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Panthers' Newton, Browns' McCoy show flashes of brilliance

The third night of preseason football continued to provide answers to some of the looming questions that dominated the offseason. While one game will certainly not serve as a definitive evaluation on a player, it does provide an opportunity to make projections based on flashes of talent and potential.

Here are some of my observations from watching Saturday's five preseason games:

Cam Newton has the skills to be a special player. The No. 1 overall pick had an up-and-down performance in his debut, but there is no denying his spectacular talent. He is a remarkable athlete with the size, agility and arm strength that coaches covet in a quarterback. Although his footwork and mechanics are unrefined, his natural ability allows him to overcome his technical deficiencies to make jaw-dropping throws while falling off his back foot. Granted, he narrowly missed a few big-play opportunities due to his failure to deliver pinpoint passes on time, but also connected on a few deep balls that only a handful of quarterbacks in the league could make in those situations. With only a little more than a week of practice under his belt, the Panthers have to be encouraged by the potential of their new franchise quarterback.

The marriage between Colt McCoy and Pat Shurmur is going deliver big results in Cleveland. The rookie head coach has implemented a plan that caters to McCoy's strengths, and the Browns' impressive offensive debut against the Packers showcased the unit's potential. McCoy, who connected on 9 of 10 pass attempts for 134 yards with a touchdown, looked comfortable operating within a scheme that featured a mixture of movement, play-action and drop-back passes. While most of the throws could be considered high-percentage, quick-rhythm tosses, the second-year QB took enough deep shots to keep defenders from clamping down on the Browns' underneath routes. With Peyton Hillis likely to attract eight-man fronts on a consistent basis, McCoy will enjoy more big nights from the pocket in Shurmur's efficient scheme.

Shawne Merriman is back. After spending parts of the past three seasons on the sideline due to a host of injuries, the three-time Pro Bowler looks like he has regained his past form. He flashed the explosiveness that had been lacking in his game in recent years, and looked like the dominant force that terrorized the league during his first three seasons. While the Bears' woeful offensive line should temper the excitement surrounding Merriman's two-sack performance, it was the way he created consistent pressure that was most impressive. He bull rushed his way past blockers on the way to the quarterback, and his ability to win with second effort showcased the explosiveness that had been lacking in his game. With three more games to hone his skills, Merriman very well could be the force the Bills were looking for to juice up their defense.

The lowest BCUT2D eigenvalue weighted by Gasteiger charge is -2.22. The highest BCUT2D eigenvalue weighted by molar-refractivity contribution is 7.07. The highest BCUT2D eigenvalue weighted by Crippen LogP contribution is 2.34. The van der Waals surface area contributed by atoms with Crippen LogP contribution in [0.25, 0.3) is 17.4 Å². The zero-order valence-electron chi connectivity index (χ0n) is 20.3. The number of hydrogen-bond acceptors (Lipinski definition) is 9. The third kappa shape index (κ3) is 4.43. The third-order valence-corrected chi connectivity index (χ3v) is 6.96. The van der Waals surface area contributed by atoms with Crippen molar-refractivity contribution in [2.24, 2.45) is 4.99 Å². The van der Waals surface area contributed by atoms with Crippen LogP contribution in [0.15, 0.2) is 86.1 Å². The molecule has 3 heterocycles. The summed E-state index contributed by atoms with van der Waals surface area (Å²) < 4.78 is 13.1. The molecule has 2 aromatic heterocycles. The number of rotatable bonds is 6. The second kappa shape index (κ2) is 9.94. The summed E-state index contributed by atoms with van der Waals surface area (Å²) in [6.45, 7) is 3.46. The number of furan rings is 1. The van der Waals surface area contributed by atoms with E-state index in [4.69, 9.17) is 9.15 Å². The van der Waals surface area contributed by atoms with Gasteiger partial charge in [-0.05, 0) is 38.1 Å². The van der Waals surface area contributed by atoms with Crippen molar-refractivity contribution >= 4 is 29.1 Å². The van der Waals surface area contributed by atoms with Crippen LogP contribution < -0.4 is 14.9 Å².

The Colts need a better backup plan for Peyton Manning. Nearly every team in the league would be in the same predicament without their starting quarterback, but the Colts' backups -- Curtis Painter and Dan Orlovsky -- lack the ability to keep the offense afloat in the four-time MVP's absence. Their ineptitude was on full display against the St. Louis Rams, as the duo combined to finish 9 for 16 for 166 yards with three interceptions. Painter, in particular, looks unprepared to handle the responsibility of directing the offense as a starter. He is repeatedly late with the delivery of his throws, and his ball placement leaves something to be desired. His interception on the third play of the game was the result of a poor throw that sailed over the intended receiver's head. Though he came back to deliver an accurate 41-yard strike to Pierre Garcon down the sideline, his overall inconsistency as a passer should force to Colts to reconsider their options at the backup spot.

Jason Pierre-Paul is on the verge of becoming a star. The second-year pro was regarded as one of the best athletes in the draft when he entered the league as the 15th overall pick as a season ago, but he is quickly becoming a dominant pass rusher. He overwhelmed Jordan Gross in a little over a quarter of play in the Giants' preseason opener, and showcased the freakish skills that should prompt the team to keep him in the starting lineup if and when Osi Umenyiora returns. Pierre-Paul recorded two sacks and generated a pressure that led to a Jimmy Clausen interception. His ability to wreak havoc against one of the league's better offensive tackles suggests that he is capable of duplicating that kind of production throughout the season. Given the immense talent that surrounds Pierre-Paul along the line, it is very likely that he posts big numbers as an edge rusher against isolated matchups.

Follow Bucky Brooks on Twitter @BuckyBrooks.

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